Hello, I am Thaliah an architectural engineering student on my first ever trip abroad to London, England. While here I’ve seen so many amazing things and places that I haven’t experienced before in America! Like most people who travel, the urge to capture the memories is great and I find myself taking photos of everything I see! I have pictures of the food I devoured, the great buildings we saw, and the people I’m with. With a small camera in your pocket at all times, why wouldn’t you? But let’s be honest after the trip is over and you have hundreds if not thousands of pictures to sort through, it can be a bit much, and each photo becomes less appreciated. At that point, the purpose of taking the photo in the first place is meaningless because you can’t even remember it properly. That’s why I’m here advocating to attempt to sketch your surroundings. Now, I’m not against taking a good photo of a landmark now and again, but have you ever tried to draw it?
When you start to sketch a place, you begin to form a deeper connection to that spot and pick up more details you may have initially looked over. Maybe the building you pass by every day has cool detailing that you never noticed, or your favorite café has a neat tile pattern that you usually overlook. For example, when looking deeply into the stained glass at King’s College Chapel I was able to gather so much more information and symbolism in the windows, that I wouldn’t have noticed before.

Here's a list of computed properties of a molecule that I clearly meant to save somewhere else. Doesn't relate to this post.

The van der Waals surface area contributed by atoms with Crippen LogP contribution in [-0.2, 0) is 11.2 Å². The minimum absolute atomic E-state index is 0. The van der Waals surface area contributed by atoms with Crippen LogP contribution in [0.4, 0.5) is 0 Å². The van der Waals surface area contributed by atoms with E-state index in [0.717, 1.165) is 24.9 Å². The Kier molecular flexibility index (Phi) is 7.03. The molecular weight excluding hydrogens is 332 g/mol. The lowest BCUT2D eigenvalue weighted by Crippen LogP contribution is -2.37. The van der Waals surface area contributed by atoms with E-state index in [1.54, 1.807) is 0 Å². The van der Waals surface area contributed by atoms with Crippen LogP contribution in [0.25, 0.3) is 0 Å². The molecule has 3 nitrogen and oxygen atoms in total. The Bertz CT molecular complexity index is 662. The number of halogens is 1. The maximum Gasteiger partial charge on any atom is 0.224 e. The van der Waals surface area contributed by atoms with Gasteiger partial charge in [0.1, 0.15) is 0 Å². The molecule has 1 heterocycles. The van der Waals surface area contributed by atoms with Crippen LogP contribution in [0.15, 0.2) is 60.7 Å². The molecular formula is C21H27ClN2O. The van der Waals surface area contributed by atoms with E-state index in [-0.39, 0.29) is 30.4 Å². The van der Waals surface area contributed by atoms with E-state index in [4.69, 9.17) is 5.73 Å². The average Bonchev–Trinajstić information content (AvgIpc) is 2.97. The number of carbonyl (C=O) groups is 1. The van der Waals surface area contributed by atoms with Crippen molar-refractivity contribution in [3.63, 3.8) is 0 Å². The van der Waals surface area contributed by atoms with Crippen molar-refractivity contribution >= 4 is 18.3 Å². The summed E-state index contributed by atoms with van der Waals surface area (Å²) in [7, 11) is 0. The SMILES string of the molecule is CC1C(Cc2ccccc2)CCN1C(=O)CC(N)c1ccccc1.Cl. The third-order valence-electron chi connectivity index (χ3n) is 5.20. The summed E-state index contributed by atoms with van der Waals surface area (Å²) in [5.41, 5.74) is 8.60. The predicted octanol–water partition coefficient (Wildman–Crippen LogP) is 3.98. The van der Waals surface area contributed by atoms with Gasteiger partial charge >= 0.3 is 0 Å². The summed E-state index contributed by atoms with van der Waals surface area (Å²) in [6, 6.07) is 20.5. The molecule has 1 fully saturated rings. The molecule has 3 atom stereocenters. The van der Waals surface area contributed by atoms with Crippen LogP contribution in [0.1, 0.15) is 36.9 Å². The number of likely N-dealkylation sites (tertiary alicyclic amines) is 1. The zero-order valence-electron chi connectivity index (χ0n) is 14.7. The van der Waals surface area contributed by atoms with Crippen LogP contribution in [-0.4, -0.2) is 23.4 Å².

As an architectural engineering student, there is even more incentive for me to be able to sketch great buildings. I can develop my skills of thinking critically about what I see and viewing things from an architecture or engineering perspective. Additionally, the more buildings I look at, analyze and learn about, the better architect I can be in the future, not only creatively but also from a technical perspective as well. After a while you can grasp, for example, how many columns a building that size will need before the roof collapses or how far apart or how thick they can be. Furthermore, knowing how to sketch architecturally and with correct proportions and shadows is a highly valuable skill! In an age where many things are digital, it is refreshing to see an architect that can produce a quick drawing of their vision to the client without having to go through the time and effort for a 3D rendering.
Still not convinced? Here are a few more reasons you should sketch your surroundings. You get an awesome drawing out of it as an additional souvenir from your trip, which is free and much more meaningful. By studying this place intently, you can form a stronger memory than when you simply snapped a photo. And finally, it's fun! Even if you’re not the best at drawing you can still gain so much from your poor sketch than any picture. All you need is a pencil and a piece of paper and that’s it! (Maybe watercolor and pen if you’re feeling advanced). So, what are you waiting for? Get out there are make some art!
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<p>I'm Thaliah! I'm just a gal from Texas who loves being outdoors, reading, and hanging out with friends. I am currently at the University of Texas at Austin studying Architectural Engineering. I am so excited to be traveling to London and discover new architecture, try new foods, and finally use my British accent. Fun Fact: I am the oldest of 5 and the youngest is 2 years old!</p>